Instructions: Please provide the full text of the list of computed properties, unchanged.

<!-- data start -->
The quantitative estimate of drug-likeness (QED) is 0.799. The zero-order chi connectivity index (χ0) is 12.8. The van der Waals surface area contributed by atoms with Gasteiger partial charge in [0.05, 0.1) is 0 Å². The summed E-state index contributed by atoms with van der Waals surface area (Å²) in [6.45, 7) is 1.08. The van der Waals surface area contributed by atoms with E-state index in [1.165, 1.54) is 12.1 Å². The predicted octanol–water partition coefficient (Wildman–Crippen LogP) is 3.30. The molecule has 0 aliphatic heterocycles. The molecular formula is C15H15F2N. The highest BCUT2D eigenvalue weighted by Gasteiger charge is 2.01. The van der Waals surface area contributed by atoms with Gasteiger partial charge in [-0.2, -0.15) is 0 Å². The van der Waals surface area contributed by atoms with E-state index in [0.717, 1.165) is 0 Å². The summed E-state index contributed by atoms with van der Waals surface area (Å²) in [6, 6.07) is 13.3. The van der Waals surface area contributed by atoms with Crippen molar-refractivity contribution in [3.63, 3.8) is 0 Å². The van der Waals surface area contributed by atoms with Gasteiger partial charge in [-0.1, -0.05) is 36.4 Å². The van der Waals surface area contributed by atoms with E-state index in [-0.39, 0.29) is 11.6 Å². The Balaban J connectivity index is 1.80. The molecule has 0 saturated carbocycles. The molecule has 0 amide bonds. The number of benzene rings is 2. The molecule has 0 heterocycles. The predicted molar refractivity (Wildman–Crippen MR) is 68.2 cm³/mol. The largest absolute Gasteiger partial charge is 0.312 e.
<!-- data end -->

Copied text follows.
The quantitative estimate of drug-likeness (QED) is 0.799. The zero-order chi connectivity index (χ0) is 12.8. The van der Waals surface area contributed by atoms with Gasteiger partial charge in [0.05, 0.1) is 0 Å². The summed E-state index contributed by atoms with van der Waals surface area (Å²) in [6.45, 7) is 1.08. The van der Waals surface area contributed by atoms with E-state index in [1.165, 1.54) is 12.1 Å². The predicted octanol–water partition coefficient (Wildman–Crippen LogP) is 3.30. The molecule has 0 aliphatic heterocycles. The molecular formula is C15H15F2N. The highest BCUT2D eigenvalue weighted by Gasteiger charge is 2.01. The van der Waals surface area contributed by atoms with Gasteiger partial charge in [-0.2, -0.15) is 0 Å². The van der Waals surface area contributed by atoms with E-state index in [0.717, 1.165) is 0 Å². The summed E-state index contributed by atoms with van der Waals surface area (Å²) in [6, 6.07) is 13.3. The van der Waals surface area contributed by atoms with Crippen molar-refractivity contribution in [3.63, 3.8) is 0 Å². The van der Waals surface area contributed by atoms with Gasteiger partial charge in [-0.1, -0.05) is 36.4 Å². The van der Waals surface area contributed by atoms with E-state index in [-0.39, 0.29) is 11.6 Å². The Balaban J connectivity index is 1.80. The molecule has 0 saturated carbocycles. The molecule has 0 amide bonds. The number of benzene rings is 2. The molecule has 0 heterocycles. The predicted molar refractivity (Wildman–Crippen MR) is 68.2 cm³/mol. The largest absolute Gasteiger partial charge is 0.312 e.